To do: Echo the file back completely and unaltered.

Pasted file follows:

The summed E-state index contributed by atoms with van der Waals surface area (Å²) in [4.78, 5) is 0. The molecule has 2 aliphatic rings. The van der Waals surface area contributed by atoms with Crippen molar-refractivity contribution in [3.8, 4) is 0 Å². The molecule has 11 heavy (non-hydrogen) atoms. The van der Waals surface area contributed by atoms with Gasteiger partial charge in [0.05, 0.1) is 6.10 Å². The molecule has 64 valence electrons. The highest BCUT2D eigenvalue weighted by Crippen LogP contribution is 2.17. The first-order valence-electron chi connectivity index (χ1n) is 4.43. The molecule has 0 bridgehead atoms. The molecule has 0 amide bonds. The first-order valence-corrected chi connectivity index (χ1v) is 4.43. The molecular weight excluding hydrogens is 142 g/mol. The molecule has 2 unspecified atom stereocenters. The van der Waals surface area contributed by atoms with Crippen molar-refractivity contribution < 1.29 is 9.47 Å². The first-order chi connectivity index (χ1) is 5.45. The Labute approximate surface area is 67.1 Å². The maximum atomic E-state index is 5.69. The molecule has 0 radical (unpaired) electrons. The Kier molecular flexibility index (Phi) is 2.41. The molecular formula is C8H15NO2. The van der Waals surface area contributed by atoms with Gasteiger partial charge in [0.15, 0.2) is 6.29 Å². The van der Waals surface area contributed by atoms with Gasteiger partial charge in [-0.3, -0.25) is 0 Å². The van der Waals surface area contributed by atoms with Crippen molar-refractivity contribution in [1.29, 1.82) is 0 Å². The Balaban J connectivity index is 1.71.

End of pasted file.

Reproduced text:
The summed E-state index contributed by atoms with van der Waals surface area (Å²) in [4.78, 5) is 0. The molecule has 2 aliphatic rings. The van der Waals surface area contributed by atoms with Crippen molar-refractivity contribution in [3.8, 4) is 0 Å². The molecule has 11 heavy (non-hydrogen) atoms. The van der Waals surface area contributed by atoms with Gasteiger partial charge in [0.05, 0.1) is 6.10 Å². The molecule has 64 valence electrons. The highest BCUT2D eigenvalue weighted by Crippen LogP contribution is 2.17. The first-order valence-electron chi connectivity index (χ1n) is 4.43. The molecule has 0 bridgehead atoms. The molecule has 0 amide bonds. The first-order valence-corrected chi connectivity index (χ1v) is 4.43. The molecular weight excluding hydrogens is 142 g/mol. The molecule has 2 unspecified atom stereocenters. The van der Waals surface area contributed by atoms with Crippen molar-refractivity contribution < 1.29 is 9.47 Å². The first-order chi connectivity index (χ1) is 5.45. The Labute approximate surface area is 67.1 Å². The maximum atomic E-state index is 5.69. The molecule has 0 radical (unpaired) electrons. The Kier molecular flexibility index (Phi) is 2.41. The molecular formula is C8H15NO2. The van der Waals surface area contributed by atoms with Gasteiger partial charge in [0.15, 0.2) is 6.29 Å². The van der Waals surface area contributed by atoms with Gasteiger partial charge in [-0.3, -0.25) is 0 Å². The van der Waals surface area contributed by atoms with Crippen molar-refractivity contribution in [1.29, 1.82) is 0 Å². The Balaban J connectivity index is 1.71.